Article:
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Dear Diary,

There is truth to the saying that no good deed goes unpunished. This past weekend I pay a visit to my father and his wife. The purpose of the visit is to spend time with these "loved ones" of mine, and also to pick up a couple bottles of this "holy water" my father wants my mother to drink to help keep her alive in her death dance with metastatic cancer. Mom is doing fine. I have told my father in the past that I don't believe in the merits of this water and if he wants her to have it he is welcome to drop it off up here at the house. He says he is too busy. When I visited him he was relaxing on the couch watching the Colts game and chatting with a buddy over the score. Business takes many shapes and forms.

I realize it is a complicated situation for my father. After all my mother is his ex-wife, and his current wife may not greet with enthusiasm his occasional visits to the former love of his life. I know when they were together my mother would not have appreciated dad calling on his first ex-wife, Gloria, even after the bitter divorce that led to his marriage to my mom. The future ex always frowns on associations with current ex. Because the roles can easily reverse. Married to my father (or to anyone for that matter, most of all a divorcee) you never know how long your relationship will last. He is on wife number three, and I hope for both their sakes, and for my own, that she is the last in line. Divorces are stressful for all parties.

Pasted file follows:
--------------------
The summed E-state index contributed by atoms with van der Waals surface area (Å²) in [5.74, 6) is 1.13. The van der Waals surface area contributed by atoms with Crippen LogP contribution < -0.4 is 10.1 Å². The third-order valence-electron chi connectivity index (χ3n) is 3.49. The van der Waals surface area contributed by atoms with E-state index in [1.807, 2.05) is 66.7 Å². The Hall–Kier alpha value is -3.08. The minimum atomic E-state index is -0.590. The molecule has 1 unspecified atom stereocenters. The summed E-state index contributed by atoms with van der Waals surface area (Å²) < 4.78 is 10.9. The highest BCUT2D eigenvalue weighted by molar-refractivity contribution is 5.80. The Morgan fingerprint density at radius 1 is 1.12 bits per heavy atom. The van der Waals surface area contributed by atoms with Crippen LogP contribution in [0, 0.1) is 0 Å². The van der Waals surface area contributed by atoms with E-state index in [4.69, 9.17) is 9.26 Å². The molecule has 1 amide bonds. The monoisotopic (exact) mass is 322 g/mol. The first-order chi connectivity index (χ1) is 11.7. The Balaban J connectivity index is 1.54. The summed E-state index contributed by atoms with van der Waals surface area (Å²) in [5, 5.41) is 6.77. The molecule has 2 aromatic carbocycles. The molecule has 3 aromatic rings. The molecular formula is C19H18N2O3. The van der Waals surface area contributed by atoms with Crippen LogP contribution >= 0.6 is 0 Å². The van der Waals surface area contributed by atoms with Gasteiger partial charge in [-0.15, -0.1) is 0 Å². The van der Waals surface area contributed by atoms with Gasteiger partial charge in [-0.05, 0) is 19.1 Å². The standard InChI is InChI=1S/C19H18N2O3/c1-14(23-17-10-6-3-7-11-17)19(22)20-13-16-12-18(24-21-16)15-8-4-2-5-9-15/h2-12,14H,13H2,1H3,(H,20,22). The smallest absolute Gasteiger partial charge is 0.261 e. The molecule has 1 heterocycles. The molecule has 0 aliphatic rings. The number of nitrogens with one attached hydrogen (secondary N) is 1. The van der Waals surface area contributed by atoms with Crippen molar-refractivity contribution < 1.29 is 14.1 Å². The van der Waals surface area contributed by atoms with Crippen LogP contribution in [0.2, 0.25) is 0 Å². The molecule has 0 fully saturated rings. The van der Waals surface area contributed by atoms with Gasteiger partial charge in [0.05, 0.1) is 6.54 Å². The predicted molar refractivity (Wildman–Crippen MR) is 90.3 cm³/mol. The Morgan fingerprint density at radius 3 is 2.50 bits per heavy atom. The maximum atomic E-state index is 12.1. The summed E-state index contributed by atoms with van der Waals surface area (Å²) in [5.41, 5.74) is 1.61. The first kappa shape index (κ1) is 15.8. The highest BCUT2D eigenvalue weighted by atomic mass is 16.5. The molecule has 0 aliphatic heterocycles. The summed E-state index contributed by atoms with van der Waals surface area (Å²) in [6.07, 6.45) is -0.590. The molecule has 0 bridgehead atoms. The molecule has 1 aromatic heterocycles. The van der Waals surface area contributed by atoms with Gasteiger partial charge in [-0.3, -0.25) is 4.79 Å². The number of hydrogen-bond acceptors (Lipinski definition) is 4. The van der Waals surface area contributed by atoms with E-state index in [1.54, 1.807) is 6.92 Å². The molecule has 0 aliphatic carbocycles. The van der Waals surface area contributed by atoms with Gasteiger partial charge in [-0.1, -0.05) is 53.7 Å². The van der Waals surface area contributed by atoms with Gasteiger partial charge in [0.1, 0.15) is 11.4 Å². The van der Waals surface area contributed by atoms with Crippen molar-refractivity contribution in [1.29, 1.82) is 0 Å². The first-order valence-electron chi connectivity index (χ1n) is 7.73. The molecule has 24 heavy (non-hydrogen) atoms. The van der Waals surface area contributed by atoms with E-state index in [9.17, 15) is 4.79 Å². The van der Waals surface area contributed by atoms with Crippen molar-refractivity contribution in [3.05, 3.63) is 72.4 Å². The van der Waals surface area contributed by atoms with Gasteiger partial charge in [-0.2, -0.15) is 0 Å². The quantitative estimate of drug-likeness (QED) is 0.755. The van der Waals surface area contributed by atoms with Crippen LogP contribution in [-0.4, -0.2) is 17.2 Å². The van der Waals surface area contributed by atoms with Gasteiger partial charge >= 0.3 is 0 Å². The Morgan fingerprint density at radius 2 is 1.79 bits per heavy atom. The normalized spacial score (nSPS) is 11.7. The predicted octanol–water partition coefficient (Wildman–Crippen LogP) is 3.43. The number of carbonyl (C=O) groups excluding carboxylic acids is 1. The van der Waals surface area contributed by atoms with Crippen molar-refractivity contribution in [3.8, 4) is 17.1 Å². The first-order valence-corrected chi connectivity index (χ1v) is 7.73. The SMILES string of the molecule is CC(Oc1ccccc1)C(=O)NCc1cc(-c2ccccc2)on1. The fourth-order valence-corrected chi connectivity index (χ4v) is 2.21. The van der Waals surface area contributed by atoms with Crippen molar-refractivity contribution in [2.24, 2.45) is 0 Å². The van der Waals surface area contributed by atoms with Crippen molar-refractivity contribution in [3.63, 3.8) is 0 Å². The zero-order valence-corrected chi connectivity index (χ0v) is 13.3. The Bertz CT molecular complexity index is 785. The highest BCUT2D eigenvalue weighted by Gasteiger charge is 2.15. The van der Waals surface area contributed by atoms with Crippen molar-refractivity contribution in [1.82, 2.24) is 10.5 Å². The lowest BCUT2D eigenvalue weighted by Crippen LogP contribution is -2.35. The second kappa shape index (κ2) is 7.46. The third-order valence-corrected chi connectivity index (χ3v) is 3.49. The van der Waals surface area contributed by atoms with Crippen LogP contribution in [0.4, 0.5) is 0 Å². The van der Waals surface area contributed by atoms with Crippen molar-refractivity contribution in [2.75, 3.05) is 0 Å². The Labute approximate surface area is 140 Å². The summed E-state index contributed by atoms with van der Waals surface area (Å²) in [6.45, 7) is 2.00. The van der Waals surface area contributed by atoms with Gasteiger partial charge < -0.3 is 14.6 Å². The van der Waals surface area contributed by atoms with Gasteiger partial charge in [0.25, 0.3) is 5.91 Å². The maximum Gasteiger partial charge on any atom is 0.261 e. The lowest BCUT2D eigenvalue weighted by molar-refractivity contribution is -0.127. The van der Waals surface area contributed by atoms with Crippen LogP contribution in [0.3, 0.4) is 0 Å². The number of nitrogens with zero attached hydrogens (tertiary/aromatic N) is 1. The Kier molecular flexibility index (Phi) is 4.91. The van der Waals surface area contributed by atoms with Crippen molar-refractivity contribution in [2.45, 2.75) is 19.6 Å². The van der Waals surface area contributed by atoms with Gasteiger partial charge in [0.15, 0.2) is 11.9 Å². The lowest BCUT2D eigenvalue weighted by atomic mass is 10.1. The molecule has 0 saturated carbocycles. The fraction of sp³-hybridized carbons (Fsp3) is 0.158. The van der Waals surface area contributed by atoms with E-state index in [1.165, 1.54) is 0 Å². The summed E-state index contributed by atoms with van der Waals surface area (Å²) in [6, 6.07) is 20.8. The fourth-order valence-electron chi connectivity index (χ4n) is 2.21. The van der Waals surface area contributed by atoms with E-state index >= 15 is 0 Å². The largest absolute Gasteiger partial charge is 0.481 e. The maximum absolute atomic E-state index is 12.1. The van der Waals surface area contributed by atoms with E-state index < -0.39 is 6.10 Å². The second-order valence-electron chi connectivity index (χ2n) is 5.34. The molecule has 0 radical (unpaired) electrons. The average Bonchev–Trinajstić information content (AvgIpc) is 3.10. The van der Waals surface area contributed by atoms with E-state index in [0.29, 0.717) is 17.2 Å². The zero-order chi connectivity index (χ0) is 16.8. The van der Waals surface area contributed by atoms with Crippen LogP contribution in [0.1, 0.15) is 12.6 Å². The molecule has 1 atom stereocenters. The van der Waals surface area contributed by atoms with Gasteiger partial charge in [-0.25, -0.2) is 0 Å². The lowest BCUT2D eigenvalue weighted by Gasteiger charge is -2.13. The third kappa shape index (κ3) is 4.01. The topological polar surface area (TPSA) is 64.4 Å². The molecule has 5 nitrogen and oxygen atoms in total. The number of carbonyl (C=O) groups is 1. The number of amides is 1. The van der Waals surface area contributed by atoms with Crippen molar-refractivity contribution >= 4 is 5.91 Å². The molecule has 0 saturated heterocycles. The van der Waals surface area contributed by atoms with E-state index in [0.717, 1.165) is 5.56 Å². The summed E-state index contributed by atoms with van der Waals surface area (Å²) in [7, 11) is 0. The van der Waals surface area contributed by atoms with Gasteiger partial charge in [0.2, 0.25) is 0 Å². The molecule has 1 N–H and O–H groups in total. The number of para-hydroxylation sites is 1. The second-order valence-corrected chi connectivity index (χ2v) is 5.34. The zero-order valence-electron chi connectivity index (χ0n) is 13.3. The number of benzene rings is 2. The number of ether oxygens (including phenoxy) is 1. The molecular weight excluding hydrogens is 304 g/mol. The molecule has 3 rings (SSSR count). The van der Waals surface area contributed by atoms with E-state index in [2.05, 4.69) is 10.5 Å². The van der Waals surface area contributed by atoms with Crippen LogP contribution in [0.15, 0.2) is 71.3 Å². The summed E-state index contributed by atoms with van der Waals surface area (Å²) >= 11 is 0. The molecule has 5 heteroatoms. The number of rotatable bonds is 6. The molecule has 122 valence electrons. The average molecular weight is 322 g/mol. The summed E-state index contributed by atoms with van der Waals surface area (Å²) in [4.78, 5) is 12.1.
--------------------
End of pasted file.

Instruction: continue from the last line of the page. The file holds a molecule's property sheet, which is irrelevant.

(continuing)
So I understand why Sunday football takes precedence over a visit to my mom's sick bed. After all, for deliveries of treatments of questionable merit, he has me. But my father got himself in this situation, little head thinking for big head, and why should I be the one to do what should be his obligation? Why the obligation in the first place? I don't even think my mother puts faith in said water. She already had surgery, and is taking meds. Sufficient, right? Because when the disease gets severe enough, the heavy hand of modern medicine gets called in. Not this holistic hocus pocus and other mumbo jumbo. I tell the man all this and my words fall on deaf ears. So I pick the water up. Path of least resistance.

While I'm there he spends fifteen minutes telling me about the new leather converse shoes he is wearing. How he found a great deal online, better than at Footlocker; how he likes them so much he bought two pairs, one in blue and one in red. And how many guys in their late 70s look so "hip"? And by the way how do I like these shoes of his, pretty sweet huh? Now in social converse there are always at least two ways of replying when a person solicits your opinion. You can say what you really feel. But if what you feel is rather harsh, you can abide by the "if you don't have anything nice to say, say nothing at all." And if the person really presses you, lie.